SPC Geoscience Division

Home News & Media Releases Latest Cook Islands Government approves establishment of seabed minerals task force

Cook Islands Government approves establishment of seabed minerals task force

E-mail Print PDF

Press Release: Deputy Prime Minister’s Office, Cook Islands, 23 July 2010

The Hon. Robert Wigmore, Deputy Prime Minister and Minister responsible for seabed mining activities has today announced concrete steps aimed at progressing seabed mining in the Cook Islands.

“The Government is totally committed to the development of our rich seabed mineral resources for the benefit of the present and future generations of Cook Islanders,” stressed the Deputy Prime Minister.  “To do that we must ensure that in the pioneering field of seabed mining we have in place sound developmental policies to guide seabed mining activities and regulations in force that will enable us to control and protect the wealth that belongs to the people of the Cook Islands as well as our marine environment before any exploratory or other mining activities begin.  It must be the Government and people of the Cook Islands that have control over seabed mining, not outside interests.”

With that in mind, Cabinet has approved the establishment of a task force of senior officials from key Government agencies and Private Sector representation to recommend an overall seabed mining policy and a timetable and roadmap setting out essential steps that should be followed to enable seabed mining activities to begin, including the bringing into force of the Seabed Minerals Act passed by Parliament in 2009.   That Act provides for the appointment of a Seabed Minerals Commissioner and the establishment of the Seabed Mining Authority and an Advisory Board.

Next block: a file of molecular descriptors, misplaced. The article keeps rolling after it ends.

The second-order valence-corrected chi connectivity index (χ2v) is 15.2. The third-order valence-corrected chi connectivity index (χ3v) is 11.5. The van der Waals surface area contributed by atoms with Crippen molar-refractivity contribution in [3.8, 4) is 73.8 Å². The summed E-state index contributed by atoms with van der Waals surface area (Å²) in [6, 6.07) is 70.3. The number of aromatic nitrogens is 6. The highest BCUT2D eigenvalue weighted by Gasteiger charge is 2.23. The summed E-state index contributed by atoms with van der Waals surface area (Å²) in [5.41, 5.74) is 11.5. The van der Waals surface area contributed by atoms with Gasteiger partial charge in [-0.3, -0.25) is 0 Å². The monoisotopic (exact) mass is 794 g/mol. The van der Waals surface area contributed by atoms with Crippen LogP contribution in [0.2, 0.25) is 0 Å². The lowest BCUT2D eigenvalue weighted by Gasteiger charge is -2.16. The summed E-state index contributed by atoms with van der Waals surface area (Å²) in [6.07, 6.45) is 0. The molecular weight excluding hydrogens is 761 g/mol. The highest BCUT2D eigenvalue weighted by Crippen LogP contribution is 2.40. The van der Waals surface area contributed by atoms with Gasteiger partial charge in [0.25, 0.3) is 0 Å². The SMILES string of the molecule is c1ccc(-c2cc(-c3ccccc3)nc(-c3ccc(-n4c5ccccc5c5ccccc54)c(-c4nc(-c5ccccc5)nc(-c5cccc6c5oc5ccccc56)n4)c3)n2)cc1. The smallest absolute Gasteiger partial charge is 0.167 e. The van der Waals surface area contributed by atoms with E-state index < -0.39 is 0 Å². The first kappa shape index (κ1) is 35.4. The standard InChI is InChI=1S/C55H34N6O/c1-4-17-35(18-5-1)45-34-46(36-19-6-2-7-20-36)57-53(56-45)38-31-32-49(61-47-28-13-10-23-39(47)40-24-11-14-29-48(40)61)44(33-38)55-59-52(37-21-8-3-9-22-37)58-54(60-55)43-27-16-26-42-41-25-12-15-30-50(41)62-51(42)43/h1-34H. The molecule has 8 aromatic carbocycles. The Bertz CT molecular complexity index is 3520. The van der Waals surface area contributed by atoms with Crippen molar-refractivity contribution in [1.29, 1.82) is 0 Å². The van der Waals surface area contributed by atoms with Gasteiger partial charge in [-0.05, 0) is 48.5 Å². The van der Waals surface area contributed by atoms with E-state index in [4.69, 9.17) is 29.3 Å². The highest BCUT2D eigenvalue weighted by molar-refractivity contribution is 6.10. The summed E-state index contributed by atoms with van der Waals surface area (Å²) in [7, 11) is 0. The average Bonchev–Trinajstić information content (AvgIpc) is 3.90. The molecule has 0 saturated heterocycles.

The task force will be assisted and advised by independent professional experts in the field from the Commonwealth Secretariat and other organisations such as the Pacific Islands Applied Geosciences Commission (SOPAC) and take into account detailed seabed mining regulations enacted by other governments such as the United States before seabed mining commenced in their waters.

“The wealth on the seabed belongs to all Cook Islanders and decisions on how to exploit seabed minerals must be taken responsibly and as per provisions contained in the Seabed Minerals Act,” said Mr Wigmore.

Last Updated on Tuesday, 03 May 2011 17:12  


Island Business: June 2013 Dionisia Tabureguci - Year after year, earthquakes and tropical cyclones have battered a number of small islands countries in the Pacific region, some to such a degree that thousands of lives are lost and millions of dollars in damages are incurred.

They have become regular visitors to the region, their tendency to disrupt national planning and put pressure on national budgets becoming as much a concern as their propensity to cut swathes through national population and bring untold trauma. Not surprisingly, scientific studies have categorised some of them as among the most vulnerable countries in the world when it comes to their exposure to natural hazards and indeed, while earthquakes and cyclones have been identified as the region’s two chief nemeses, the region is not spared from other forms like flooding, volcanic eruptions and tsunamis.

As momentum increases in the region to address their ravaging impacts, a new research is shedding new light on just how exposed Pacific Islands Countries (PICs) are to earthquakes and tropical cyclones, projecting an average annual bill of some US$278 million for 14 PICs from damages they will sustain from these two forms of natural disasters. Known as the Pacific Catastrophe Risk Assessment and Financing Initiative (PCRAFI), the multi-donor-supported project is administered by the Secretariat of the Pacific Community (SPC) through its Applied Science and Technology Division (SOPAC).

It uses a combination of historical data and new mapping technology to give vulnerable islands nations in the region improved tools for planning and preparedness.